"What do you think?" Mason Strode sighed. "It was hell. Bells every half an hour, do this, do that, never get to see your boss's face – I'm telling you, the Industrial Revolution was the worst piece of sh -"

Cynthia shushed him, pointing at Laurie in the doorway.

"Hi honey." Mason scooped her up and tickled her. She glared at him. "What's wrong?"

Laurie stuck out her hand, giving him a piece of paper. A wave of foreboding swept through Cynthia – she recognized that piece of paper.

"What's this?" Mason opened it up carefully, shook off a bit of dust, and read it. His expression became more serious. "Oh. That."

"It's her real birth certificate, isn't it?" Cynthia said resignedly.

"Yeah. Laurie, honey, I'm sorry we didn't tell you about this before, but really… you're only eight. It's a pretty difficult subject, isn't it?"

Laurie was still staring at them grouchily. Cynthia was feeling a dull panic. They had to tell her now, had to tell her everything that they had tried to cover up about her real family…

"Laurie?" Cynthia said softly. "Are you really sure you want to know about this? Don't you want to wait a bit?"

"No!" Laurie said. "I wanna know now! How come you never told me?"

"We had our reasons," Mason said darkly. "Trust me."

"What reasons? What happened to my real family?"

They winced – real family. She had already separated them, the family that had cared for her, from them, the biological family that she couldn't even remember.

Laurie dropped her angry face. "What?" she asked. "What happened to my… other mommy and daddy?"

"Not just a mommy and daddy Laurie. A brother and sister too – Judith and… and Michael." Mason looked at his wife helplessly, but she gestured for him to go on. He sighed.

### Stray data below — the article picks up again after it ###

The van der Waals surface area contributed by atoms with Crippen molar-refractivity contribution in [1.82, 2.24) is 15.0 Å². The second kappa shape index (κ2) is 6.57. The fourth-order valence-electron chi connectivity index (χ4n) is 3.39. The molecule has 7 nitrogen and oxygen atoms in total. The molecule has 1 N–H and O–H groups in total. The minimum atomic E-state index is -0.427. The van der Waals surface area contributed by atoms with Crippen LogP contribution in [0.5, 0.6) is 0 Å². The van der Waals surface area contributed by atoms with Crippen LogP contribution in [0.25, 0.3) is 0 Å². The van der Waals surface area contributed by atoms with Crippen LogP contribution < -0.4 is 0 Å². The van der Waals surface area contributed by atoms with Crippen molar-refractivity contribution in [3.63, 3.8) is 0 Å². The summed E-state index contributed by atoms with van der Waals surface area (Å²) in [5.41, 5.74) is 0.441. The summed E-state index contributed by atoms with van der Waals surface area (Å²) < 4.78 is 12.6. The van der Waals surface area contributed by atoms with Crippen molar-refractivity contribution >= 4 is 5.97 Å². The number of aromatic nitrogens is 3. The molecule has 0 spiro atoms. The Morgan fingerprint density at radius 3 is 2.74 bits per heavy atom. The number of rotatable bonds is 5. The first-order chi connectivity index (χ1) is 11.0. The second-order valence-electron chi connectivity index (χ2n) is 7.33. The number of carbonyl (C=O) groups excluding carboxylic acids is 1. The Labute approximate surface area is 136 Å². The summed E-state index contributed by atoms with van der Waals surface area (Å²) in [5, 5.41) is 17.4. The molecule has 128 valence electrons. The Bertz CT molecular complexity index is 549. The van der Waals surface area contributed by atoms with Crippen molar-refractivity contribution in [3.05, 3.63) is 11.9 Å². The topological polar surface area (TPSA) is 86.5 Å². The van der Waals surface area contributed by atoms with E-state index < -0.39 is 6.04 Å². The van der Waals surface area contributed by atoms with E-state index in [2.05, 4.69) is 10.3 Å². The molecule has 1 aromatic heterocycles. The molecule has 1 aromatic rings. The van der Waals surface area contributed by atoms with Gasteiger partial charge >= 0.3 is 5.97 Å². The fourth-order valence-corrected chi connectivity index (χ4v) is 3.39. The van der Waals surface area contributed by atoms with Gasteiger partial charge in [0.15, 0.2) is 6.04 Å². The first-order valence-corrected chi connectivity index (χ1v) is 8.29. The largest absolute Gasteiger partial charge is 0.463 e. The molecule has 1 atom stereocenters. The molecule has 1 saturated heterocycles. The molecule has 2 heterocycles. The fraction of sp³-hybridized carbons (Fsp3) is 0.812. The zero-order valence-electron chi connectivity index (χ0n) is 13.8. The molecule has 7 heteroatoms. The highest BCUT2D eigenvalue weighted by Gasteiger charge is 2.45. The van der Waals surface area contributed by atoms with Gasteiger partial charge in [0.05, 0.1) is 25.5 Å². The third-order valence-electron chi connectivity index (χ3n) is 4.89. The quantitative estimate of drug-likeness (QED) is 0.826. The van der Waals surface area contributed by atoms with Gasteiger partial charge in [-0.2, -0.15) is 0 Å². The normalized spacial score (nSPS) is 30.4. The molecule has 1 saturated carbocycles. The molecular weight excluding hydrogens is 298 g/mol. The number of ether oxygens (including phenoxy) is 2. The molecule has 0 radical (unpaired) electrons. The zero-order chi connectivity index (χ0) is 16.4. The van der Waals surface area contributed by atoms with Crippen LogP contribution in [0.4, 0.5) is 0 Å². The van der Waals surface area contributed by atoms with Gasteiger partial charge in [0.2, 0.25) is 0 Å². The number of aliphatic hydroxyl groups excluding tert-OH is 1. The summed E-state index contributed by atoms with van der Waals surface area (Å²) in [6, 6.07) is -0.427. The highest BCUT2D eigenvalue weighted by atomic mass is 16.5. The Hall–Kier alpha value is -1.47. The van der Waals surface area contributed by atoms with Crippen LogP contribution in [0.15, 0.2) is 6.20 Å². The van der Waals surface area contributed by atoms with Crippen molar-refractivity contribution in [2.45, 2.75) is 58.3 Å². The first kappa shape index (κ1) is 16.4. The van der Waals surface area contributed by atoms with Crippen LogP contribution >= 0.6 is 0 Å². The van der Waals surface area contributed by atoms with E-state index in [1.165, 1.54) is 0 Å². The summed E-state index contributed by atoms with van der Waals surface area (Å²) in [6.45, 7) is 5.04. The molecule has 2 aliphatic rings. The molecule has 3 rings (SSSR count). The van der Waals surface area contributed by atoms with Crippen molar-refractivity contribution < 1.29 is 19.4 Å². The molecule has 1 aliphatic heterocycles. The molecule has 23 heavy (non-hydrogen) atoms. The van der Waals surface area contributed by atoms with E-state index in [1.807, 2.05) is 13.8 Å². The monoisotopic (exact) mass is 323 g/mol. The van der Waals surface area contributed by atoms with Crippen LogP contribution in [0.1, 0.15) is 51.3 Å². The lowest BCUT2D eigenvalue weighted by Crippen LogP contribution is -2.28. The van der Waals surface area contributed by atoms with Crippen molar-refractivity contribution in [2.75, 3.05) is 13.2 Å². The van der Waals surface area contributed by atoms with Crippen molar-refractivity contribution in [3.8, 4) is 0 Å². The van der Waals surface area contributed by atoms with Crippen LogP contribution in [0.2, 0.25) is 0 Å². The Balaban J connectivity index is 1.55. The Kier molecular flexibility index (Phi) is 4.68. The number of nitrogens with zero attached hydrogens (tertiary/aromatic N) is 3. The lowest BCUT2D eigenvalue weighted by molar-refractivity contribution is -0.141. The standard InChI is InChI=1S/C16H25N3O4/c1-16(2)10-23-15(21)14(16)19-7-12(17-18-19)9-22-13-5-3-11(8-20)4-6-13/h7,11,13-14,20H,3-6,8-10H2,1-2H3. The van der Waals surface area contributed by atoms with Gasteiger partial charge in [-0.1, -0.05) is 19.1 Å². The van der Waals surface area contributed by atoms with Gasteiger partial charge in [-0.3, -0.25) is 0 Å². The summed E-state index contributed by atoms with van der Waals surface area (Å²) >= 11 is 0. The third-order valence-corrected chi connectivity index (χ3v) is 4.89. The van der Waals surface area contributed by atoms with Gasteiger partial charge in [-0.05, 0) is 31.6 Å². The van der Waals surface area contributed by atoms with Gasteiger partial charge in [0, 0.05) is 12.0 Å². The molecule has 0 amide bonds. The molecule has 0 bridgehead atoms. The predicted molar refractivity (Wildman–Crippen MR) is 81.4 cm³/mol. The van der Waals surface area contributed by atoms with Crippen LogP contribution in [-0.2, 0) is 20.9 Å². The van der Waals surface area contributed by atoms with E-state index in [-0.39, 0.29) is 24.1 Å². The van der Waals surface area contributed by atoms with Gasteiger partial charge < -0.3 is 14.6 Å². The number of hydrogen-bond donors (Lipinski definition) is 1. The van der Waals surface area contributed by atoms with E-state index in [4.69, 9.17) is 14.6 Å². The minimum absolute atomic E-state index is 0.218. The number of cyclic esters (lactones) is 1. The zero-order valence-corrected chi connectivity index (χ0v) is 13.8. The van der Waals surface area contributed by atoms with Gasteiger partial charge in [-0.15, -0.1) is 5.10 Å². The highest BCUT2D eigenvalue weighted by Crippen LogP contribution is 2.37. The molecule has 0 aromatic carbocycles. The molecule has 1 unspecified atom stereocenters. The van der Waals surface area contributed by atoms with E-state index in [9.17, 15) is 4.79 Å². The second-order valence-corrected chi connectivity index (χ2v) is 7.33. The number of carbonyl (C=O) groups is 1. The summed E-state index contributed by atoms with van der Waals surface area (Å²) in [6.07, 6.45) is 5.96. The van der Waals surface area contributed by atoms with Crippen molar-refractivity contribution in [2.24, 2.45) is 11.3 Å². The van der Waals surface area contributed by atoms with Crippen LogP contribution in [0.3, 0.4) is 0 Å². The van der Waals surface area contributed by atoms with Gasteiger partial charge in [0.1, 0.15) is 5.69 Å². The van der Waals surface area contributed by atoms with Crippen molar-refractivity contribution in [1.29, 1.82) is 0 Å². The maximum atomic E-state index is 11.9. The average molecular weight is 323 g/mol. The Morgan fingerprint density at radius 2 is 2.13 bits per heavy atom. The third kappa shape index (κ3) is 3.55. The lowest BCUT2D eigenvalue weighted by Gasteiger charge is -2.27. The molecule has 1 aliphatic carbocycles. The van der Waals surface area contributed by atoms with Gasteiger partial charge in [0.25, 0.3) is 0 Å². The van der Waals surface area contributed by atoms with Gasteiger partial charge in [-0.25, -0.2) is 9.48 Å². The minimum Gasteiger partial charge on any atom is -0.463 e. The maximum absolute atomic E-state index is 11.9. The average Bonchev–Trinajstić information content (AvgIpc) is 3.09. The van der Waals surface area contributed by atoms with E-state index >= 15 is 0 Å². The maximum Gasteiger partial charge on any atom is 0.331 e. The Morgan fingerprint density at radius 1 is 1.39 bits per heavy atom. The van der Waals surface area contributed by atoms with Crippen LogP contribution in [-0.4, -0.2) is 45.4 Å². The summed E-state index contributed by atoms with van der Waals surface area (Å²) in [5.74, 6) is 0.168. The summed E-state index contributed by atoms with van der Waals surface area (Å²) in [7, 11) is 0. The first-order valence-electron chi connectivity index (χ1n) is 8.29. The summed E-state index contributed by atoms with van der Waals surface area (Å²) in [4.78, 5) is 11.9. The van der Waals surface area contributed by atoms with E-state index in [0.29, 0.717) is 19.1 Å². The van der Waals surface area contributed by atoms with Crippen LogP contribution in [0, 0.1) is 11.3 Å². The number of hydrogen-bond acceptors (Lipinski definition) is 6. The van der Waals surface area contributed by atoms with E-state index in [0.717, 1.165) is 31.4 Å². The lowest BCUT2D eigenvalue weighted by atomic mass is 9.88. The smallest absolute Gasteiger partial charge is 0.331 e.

"Okay… well see, your dad died before you were even born, so you wouldn't have known him anyway," Mason said. "What?" he said, as Cynthia rolled her eyes. "It's true!"

Cynthia shook her head and took up the story. "Anyway, honey, everyone thought your family was going along… okay… not fine, but they were all right. But on Halloween night, eight years ago, your brother Michael killed his sister, Judith, her boyfriend, and his mother's boyfriend. It was later found that he had killed another child a few hours before"

Laurie's eyes were wide. "Then what happened?"

"Well, Michael was only ten years old, so they put him in a mental institution. He's been there all this time. I think they have a doctor looking after him."

There was a long pause. "Is that all?" Laurie prompted.

"No. Your mother survived, but she killed herself a year later. The sheriff – you know, Sheriff Brackett, Annie's dad – he took you away, so you wouldn't grow up with this history around you. And we adopted you. When he found out, he came over and told us about your family. And that's it," Cynthia finished quietly. "That's the story."

Laurie stared at the floor, her young mind unable to process everything. Murder and insanity and suicide… and all because of one birth certificate.

"He's still there? Michael, at the… the…"

"Institution? Yes, he's still there," Mason answered. "And let's hope he stays there." He looked at her suspiciously. "Laurie, you're not thinking… you don't want to go there, do you?"

She hadn't, but it sounded pretty good to her.

"Can I Daddy?"

"But honey, he's crazy. He's dangerous! He killed everyone in the house!" Mason exclaimed desperately.